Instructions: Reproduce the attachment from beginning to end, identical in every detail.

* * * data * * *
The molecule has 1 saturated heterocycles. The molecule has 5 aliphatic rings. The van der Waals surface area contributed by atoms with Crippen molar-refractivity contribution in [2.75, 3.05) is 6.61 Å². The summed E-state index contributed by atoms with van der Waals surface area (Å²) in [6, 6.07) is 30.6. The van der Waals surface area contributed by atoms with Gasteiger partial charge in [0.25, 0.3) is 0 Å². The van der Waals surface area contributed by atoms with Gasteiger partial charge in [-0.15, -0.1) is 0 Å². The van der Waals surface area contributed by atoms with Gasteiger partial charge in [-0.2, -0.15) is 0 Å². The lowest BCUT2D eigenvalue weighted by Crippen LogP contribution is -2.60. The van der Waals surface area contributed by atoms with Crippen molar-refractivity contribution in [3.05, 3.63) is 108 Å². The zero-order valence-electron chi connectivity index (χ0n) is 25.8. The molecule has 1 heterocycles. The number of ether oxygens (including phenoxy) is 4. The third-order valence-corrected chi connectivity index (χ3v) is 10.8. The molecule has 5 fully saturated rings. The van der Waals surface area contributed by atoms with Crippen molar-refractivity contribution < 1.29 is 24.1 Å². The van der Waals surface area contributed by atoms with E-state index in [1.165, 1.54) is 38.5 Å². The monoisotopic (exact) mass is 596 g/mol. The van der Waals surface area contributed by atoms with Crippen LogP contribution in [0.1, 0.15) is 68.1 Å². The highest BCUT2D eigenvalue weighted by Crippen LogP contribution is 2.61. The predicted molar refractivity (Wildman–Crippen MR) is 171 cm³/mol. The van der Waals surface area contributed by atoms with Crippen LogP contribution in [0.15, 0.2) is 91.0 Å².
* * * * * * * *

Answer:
The molecule has 1 saturated heterocycles. The molecule has 5 aliphatic rings. The van der Waals surface area contributed by atoms with Crippen molar-refractivity contribution in [2.75, 3.05) is 6.61 Å². The summed E-state index contributed by atoms with van der Waals surface area (Å²) in [6, 6.07) is 30.6. The van der Waals surface area contributed by atoms with Gasteiger partial charge in [0.25, 0.3) is 0 Å². The van der Waals surface area contributed by atoms with Gasteiger partial charge in [-0.15, -0.1) is 0 Å². The van der Waals surface area contributed by atoms with Gasteiger partial charge in [-0.2, -0.15) is 0 Å². The lowest BCUT2D eigenvalue weighted by Crippen LogP contribution is -2.60. The van der Waals surface area contributed by atoms with Crippen molar-refractivity contribution in [3.05, 3.63) is 108 Å². The zero-order valence-electron chi connectivity index (χ0n) is 25.8. The molecule has 1 heterocycles. The number of ether oxygens (including phenoxy) is 4. The third-order valence-corrected chi connectivity index (χ3v) is 10.8. The molecule has 5 fully saturated rings. The van der Waals surface area contributed by atoms with Crippen molar-refractivity contribution < 1.29 is 24.1 Å². The van der Waals surface area contributed by atoms with E-state index in [1.165, 1.54) is 38.5 Å². The monoisotopic (exact) mass is 596 g/mol. The van der Waals surface area contributed by atoms with Crippen LogP contribution in [0.1, 0.15) is 68.1 Å². The highest BCUT2D eigenvalue weighted by Crippen LogP contribution is 2.61. The predicted molar refractivity (Wildman–Crippen MR) is 171 cm³/mol. The van der Waals surface area contributed by atoms with Crippen LogP contribution in [0.15, 0.2) is 91.0 Å².